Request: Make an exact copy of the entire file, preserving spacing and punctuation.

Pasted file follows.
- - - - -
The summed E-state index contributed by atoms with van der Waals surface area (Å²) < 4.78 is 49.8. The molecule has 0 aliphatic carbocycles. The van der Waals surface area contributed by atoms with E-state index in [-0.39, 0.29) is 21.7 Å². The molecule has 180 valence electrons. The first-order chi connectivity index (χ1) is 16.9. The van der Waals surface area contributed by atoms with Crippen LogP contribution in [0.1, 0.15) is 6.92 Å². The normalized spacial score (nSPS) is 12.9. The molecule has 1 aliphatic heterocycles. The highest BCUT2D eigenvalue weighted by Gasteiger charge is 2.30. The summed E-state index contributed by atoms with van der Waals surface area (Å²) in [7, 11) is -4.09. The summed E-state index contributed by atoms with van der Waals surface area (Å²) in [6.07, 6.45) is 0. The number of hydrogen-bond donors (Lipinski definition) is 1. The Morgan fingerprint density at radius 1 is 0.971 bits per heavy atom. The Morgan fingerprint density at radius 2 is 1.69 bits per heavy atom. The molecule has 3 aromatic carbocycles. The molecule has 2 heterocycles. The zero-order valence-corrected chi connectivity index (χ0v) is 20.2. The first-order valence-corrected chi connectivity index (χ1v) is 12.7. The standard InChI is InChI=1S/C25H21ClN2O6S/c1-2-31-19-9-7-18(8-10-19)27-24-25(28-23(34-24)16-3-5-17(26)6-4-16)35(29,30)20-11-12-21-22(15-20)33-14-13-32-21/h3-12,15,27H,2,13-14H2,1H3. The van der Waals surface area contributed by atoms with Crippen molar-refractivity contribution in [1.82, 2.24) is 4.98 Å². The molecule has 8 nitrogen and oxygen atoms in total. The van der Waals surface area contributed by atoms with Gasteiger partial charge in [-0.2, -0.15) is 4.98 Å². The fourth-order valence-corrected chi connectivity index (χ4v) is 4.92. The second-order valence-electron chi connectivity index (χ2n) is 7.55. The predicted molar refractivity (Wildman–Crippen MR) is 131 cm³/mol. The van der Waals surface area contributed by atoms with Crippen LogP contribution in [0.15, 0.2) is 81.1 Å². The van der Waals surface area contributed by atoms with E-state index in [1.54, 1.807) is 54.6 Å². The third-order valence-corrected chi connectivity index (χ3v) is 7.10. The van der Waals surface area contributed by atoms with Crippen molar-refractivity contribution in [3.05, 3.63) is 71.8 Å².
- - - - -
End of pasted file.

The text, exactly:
The summed E-state index contributed by atoms with van der Waals surface area (Å²) < 4.78 is 49.8. The molecule has 0 aliphatic carbocycles. The van der Waals surface area contributed by atoms with E-state index in [-0.39, 0.29) is 21.7 Å². The molecule has 180 valence electrons. The first-order chi connectivity index (χ1) is 16.9. The van der Waals surface area contributed by atoms with Crippen LogP contribution in [0.1, 0.15) is 6.92 Å². The normalized spacial score (nSPS) is 12.9. The molecule has 1 aliphatic heterocycles. The highest BCUT2D eigenvalue weighted by Gasteiger charge is 2.30. The summed E-state index contributed by atoms with van der Waals surface area (Å²) in [7, 11) is -4.09. The summed E-state index contributed by atoms with van der Waals surface area (Å²) in [6.07, 6.45) is 0. The number of hydrogen-bond donors (Lipinski definition) is 1. The Morgan fingerprint density at radius 1 is 0.971 bits per heavy atom. The Morgan fingerprint density at radius 2 is 1.69 bits per heavy atom. The molecule has 3 aromatic carbocycles. The molecule has 2 heterocycles. The zero-order valence-corrected chi connectivity index (χ0v) is 20.2. The first-order valence-corrected chi connectivity index (χ1v) is 12.7. The standard InChI is InChI=1S/C25H21ClN2O6S/c1-2-31-19-9-7-18(8-10-19)27-24-25(28-23(34-24)16-3-5-17(26)6-4-16)35(29,30)20-11-12-21-22(15-20)33-14-13-32-21/h3-12,15,27H,2,13-14H2,1H3. The van der Waals surface area contributed by atoms with Crippen molar-refractivity contribution in [1.82, 2.24) is 4.98 Å². The molecule has 8 nitrogen and oxygen atoms in total. The van der Waals surface area contributed by atoms with Gasteiger partial charge in [-0.2, -0.15) is 4.98 Å². The fourth-order valence-corrected chi connectivity index (χ4v) is 4.92. The second-order valence-electron chi connectivity index (χ2n) is 7.55. The predicted molar refractivity (Wildman–Crippen MR) is 131 cm³/mol. The van der Waals surface area contributed by atoms with Crippen LogP contribution in [0.15, 0.2) is 81.1 Å². The van der Waals surface area contributed by atoms with E-state index in [1.54, 1.807) is 54.6 Å². The third-order valence-corrected chi connectivity index (χ3v) is 7.10. The van der Waals surface area contributed by atoms with Crippen molar-refractivity contribution in [3.05, 3.63) is 71.8 Å².